Egypt trips still in low demand, says Europe's largest travel firm

Ahram Online and agencies, Thursday 22 Sep 2011

Ongoing political unrest is dissuading tourists from visiting North Africa, and recovery is likely to be slow, according to TUI Travel

Egypt tourism
Egyptian students, wearing Pharaonic clothes, march on Tahir Square calling on tourists to come back to Egypt (AP)

Europe's biggest tour operator has yet to see a revival in demand for holidays in Egypt, it announced on Thursday.

TUI Travel said political unrest in the Middle East and North Africa was still putting customers off vacationing in the region.
The group, which operates the Thomson and First Choice chains, cut the amount of holidays it sold to Egypt and Tunisia this summer and increased holidays on sale to alternative destinations such as Spain, Greece and Turkey.
"We are anticipating a slow recovery in trading to Egypt and Tunisia and have managed our capacity accordingly," chief executive Peter Long said in a statement.
TUI Travel, majority owned by Germany's TUI AG , said in May that troubles in Egypt and Tunisia had knocked 29 million pounds (US$45 million) off its first half profit but expected to fully mitigate the impact in the second half.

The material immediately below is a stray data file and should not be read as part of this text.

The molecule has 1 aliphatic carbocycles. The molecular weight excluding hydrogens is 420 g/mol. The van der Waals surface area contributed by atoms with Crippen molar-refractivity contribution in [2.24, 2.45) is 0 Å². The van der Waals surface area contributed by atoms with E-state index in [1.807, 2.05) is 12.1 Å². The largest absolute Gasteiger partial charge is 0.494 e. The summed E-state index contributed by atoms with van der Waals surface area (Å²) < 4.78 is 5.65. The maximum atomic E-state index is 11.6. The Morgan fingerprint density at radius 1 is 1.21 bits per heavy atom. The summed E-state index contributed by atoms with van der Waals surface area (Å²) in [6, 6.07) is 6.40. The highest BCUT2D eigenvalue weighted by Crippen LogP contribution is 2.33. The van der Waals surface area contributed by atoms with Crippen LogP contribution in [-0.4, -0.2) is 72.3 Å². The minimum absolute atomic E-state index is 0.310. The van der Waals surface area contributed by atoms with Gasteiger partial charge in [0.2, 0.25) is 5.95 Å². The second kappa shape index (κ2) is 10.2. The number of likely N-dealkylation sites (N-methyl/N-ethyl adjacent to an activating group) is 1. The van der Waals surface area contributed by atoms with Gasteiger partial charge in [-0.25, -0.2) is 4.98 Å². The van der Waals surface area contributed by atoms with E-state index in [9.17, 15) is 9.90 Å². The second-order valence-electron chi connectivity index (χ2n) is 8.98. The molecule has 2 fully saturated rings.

The group said it was confident its full year results would be in line with expectations following strong late demand for summer holidays. It said the summer season had traded well with bookings up across most of its markets while margins for late bookings had been in line with its expectations.
"We are pleased with our performance in the lates market for summer 2011 and most of our programmes are now almost fully sold. We remain confident that the full year results will be in line with our expectations," Long said.
The group added that trading for winter 2011/12 had been satisfactory overall.
TUI Travel's performance has held up despite challenging economic conditions helped by the broader diversity of its customer base which has a high proportion of couples, especially 'empty nesters' whose children have left home and who have disposable income.
In contrast, rival Thomas Cook has issued a string of profit warnings leading to the departure of veteran chief executive Manny Fontenla-Novoa. 
Market expectations for TUI Travel's full-year pretax profit range between 326 million and 367 million pounds, with the average forecast at 352 million, according to a Thomson Reuters I/B/E/S poll of 13 analysts.
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